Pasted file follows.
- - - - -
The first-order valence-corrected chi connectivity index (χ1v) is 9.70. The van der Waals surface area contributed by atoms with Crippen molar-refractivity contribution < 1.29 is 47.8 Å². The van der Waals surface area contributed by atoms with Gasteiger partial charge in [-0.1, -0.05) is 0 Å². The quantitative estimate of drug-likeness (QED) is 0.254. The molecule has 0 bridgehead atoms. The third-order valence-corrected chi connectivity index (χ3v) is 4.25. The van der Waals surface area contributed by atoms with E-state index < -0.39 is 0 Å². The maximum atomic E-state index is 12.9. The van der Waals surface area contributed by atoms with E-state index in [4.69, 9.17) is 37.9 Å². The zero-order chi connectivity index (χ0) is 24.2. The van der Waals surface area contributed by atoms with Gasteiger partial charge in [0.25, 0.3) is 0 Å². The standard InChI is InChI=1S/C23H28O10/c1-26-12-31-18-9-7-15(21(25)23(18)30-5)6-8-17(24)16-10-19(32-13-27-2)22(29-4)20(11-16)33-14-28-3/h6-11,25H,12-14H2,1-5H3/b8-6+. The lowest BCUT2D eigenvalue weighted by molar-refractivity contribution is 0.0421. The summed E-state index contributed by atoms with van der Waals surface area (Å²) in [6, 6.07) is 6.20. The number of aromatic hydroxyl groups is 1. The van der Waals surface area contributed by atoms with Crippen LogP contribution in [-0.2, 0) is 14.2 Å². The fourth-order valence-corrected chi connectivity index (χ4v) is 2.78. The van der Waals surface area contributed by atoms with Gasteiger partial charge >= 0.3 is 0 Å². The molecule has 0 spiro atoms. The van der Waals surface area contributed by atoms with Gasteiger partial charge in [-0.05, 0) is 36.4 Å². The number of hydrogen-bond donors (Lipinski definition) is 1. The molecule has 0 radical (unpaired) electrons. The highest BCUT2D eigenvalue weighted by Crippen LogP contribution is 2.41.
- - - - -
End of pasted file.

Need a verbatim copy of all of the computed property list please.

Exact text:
The first-order valence-corrected chi connectivity index (χ1v) is 9.70. The van der Waals surface area contributed by atoms with Crippen molar-refractivity contribution < 1.29 is 47.8 Å². The van der Waals surface area contributed by atoms with Gasteiger partial charge in [-0.1, -0.05) is 0 Å². The quantitative estimate of drug-likeness (QED) is 0.254. The molecule has 0 bridgehead atoms. The third-order valence-corrected chi connectivity index (χ3v) is 4.25. The van der Waals surface area contributed by atoms with E-state index < -0.39 is 0 Å². The maximum atomic E-state index is 12.9. The van der Waals surface area contributed by atoms with E-state index in [4.69, 9.17) is 37.9 Å². The zero-order chi connectivity index (χ0) is 24.2. The van der Waals surface area contributed by atoms with Gasteiger partial charge in [0.25, 0.3) is 0 Å². The standard InChI is InChI=1S/C23H28O10/c1-26-12-31-18-9-7-15(21(25)23(18)30-5)6-8-17(24)16-10-19(32-13-27-2)22(29-4)20(11-16)33-14-28-3/h6-11,25H,12-14H2,1-5H3/b8-6+. The lowest BCUT2D eigenvalue weighted by molar-refractivity contribution is 0.0421. The summed E-state index contributed by atoms with van der Waals surface area (Å²) in [6, 6.07) is 6.20. The number of aromatic hydroxyl groups is 1. The van der Waals surface area contributed by atoms with Crippen LogP contribution in [-0.2, 0) is 14.2 Å². The fourth-order valence-corrected chi connectivity index (χ4v) is 2.78. The van der Waals surface area contributed by atoms with Gasteiger partial charge >= 0.3 is 0 Å². The molecule has 0 spiro atoms. The van der Waals surface area contributed by atoms with Gasteiger partial charge in [-0.05, 0) is 36.4 Å². The number of hydrogen-bond donors (Lipinski definition) is 1. The molecule has 0 radical (unpaired) electrons. The highest BCUT2D eigenvalue weighted by Crippen LogP contribution is 2.41.